Ethnic food and drink fairs are excellent places to discover and taste the stories of the country through its diverse cuisines. This year, the fair will take place at Hall 3 of the Belgrade Fair, from November 24th to 27th. The working hours are from 10:00 until 19:00. The single ticket is 300 dinars (there is a discount for groups). So, in less than 3 euros/dollars, you will have the access to premium-quality products. Here is what to expect at the Ethnic food and drink fair this year.
Ethnic food and drink fair 2022
Join us for an afternoon of fun, networking, and trying new dishes from around the region. The event will have producers selling their dishes while attendees sample their products. You can get inspired and learn how to make some new dishes as well. All the producers adhere to traditional recipes and use traditional methods. The quality control is strict and you will find only top-quality ethnic food and drinks here. All dishes are unique to certain regions of the country. Of course, they are almost always hand-crafted using organic ingredients and raw resources.
Today, Ethnic food and drink fair is an essential part of Belgrade’s tourist offer. For over 15 years, hundreds of manufacturers of ethnic food products have been presenting the tastiest dishes that evoke memories of grandma’s kitchen. One of the goals of the fair is to connect distributors, suppliers, restaurant owners and managers, professional chefs, and anyone else interested in fostering further business relations. So, if you are an entrepreneur, this is definitely an event for you.
So, what kind of ethnic food can you expect to try in Belgrade? This is not an easy question, as Serbia is one of the gastronomic heavens and the choice is simply too big. Some estimations state that Belgrade has over 20,000 restaurants! From Greek taverns to Asian restaurants, from charming bakeries to cake shops, Belgrade will satisfy every palate.
Every traditional lunch in Serbia starts with a tasty homemade soup and meze. Meze is a word describing the appetizer, small bites you eat while waiting for the main course. But, do not get tricked, as meze can be caloric and make you full like a “proper” meal. You will have a choice of cold meat, cheese, and vegetables on a plate. Sausages, hams, bacon, olives, cucumber, tomatoes, and various sorts of cheese are definitely a good start. Typical Serbian breakfast is also similar to meze, usually with the addition of an omelet, gibanica (cheese pie), or proja (corn bread).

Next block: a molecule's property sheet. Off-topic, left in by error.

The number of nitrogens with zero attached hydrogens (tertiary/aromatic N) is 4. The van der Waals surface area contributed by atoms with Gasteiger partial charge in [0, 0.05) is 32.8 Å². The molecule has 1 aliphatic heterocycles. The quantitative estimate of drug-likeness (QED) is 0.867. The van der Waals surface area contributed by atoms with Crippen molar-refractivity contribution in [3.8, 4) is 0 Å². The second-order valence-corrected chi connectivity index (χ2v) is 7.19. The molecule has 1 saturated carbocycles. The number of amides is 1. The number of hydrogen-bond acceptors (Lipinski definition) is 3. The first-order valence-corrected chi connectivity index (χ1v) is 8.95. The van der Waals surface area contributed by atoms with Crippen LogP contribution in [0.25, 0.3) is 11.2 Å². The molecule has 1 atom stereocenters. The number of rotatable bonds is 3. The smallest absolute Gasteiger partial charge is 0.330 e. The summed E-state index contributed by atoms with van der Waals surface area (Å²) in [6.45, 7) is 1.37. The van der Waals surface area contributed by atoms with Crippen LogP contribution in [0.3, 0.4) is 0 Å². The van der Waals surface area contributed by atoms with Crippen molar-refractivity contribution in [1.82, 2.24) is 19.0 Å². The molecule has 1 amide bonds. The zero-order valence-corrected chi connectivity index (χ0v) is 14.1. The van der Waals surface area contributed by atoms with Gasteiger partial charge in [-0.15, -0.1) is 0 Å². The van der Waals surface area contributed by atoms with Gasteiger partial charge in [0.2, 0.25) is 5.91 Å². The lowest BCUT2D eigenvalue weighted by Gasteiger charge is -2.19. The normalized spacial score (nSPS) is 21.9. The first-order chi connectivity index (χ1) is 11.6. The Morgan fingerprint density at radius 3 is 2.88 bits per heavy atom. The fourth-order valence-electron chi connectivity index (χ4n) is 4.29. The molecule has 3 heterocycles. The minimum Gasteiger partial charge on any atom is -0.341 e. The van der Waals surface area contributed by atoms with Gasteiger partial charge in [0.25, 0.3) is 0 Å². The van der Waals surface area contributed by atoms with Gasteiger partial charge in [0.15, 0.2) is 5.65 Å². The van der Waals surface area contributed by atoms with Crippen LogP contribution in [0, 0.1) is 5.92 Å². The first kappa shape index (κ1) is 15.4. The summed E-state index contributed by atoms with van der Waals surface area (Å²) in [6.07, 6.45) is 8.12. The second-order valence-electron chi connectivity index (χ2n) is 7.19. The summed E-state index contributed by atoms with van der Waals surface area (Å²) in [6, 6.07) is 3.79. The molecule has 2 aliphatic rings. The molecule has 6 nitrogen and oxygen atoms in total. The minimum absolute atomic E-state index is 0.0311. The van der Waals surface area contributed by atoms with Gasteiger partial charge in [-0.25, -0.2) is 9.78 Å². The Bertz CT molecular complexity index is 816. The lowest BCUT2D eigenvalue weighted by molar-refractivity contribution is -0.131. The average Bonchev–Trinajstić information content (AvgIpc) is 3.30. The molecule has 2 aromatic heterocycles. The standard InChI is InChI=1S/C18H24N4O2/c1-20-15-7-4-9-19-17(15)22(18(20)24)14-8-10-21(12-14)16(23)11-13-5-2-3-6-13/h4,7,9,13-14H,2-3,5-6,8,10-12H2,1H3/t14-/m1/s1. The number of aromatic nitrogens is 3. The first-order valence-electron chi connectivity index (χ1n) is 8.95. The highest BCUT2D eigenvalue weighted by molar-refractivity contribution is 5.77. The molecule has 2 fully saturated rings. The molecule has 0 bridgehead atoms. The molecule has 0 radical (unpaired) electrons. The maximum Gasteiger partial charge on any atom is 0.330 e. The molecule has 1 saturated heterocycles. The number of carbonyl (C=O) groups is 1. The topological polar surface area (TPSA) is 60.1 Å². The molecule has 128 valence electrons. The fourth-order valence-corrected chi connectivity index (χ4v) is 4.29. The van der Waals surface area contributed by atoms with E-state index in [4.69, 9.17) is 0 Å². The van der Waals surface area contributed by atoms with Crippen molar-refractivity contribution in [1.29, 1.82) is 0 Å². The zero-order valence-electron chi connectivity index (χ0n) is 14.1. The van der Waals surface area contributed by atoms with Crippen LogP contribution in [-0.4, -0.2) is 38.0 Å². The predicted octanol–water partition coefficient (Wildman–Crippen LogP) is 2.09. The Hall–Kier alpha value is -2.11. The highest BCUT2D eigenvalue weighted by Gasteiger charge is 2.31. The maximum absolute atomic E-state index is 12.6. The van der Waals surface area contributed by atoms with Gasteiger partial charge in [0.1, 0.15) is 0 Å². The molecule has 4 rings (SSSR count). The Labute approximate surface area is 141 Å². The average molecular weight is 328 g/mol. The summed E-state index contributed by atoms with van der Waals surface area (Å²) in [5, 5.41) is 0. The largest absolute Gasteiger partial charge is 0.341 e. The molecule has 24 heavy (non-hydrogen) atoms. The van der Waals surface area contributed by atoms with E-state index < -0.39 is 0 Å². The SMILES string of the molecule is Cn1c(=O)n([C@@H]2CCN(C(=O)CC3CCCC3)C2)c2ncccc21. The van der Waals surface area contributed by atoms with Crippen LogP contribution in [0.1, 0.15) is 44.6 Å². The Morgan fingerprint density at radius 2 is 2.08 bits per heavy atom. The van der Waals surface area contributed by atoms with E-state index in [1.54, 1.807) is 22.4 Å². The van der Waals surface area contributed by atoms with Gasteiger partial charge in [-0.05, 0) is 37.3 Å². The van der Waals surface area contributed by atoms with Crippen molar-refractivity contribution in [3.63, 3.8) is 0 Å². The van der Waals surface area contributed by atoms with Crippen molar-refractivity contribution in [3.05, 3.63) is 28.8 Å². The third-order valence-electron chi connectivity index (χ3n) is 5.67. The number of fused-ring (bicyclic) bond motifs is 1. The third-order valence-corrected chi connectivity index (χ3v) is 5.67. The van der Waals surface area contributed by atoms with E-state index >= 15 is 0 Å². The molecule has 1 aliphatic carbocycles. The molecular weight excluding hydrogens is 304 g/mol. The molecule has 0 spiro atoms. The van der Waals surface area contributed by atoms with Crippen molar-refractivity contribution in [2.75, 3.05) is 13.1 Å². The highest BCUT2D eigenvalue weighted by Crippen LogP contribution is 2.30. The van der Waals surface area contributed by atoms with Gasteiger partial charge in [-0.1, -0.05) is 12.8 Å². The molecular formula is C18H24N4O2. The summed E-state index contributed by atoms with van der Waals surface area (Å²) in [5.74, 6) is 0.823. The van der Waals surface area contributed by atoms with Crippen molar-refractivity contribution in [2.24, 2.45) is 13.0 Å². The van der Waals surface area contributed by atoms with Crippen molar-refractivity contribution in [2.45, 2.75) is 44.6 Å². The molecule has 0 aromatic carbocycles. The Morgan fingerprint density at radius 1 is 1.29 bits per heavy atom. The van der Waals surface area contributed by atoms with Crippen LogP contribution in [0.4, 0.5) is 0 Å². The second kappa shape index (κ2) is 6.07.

The main dishes are mostly based on meat. However, in recent years, vegan and vegetarian diets are gaining popularity in the Balkans. Still, people will usually assume that you eat meat, so make sure to specify your preference before ordering. If you get an invitation to eat at a Serbian home, please inform the host beforehand. So, what can you expect on the menu? Grilled minced meat dishes such as ćevapi and pljeskavica are quite standard choices. In winter, you can expect sarma – minced meat with spices rolled in cabbage leaves. The summer equivalent is the bell pepper stuffed with a delicious mix of meat and seasoning, and then baked or cooked together.
And what do the Serbs drink? As you probably heard, rakija is our national drink. It accompanies all important life events, but a small glass of it is a common part of every large meal too. You can also expect other spirits (whiskey, vodka, brandy), beer, or wine, but also non-alcoholic drinks such as fresh juices.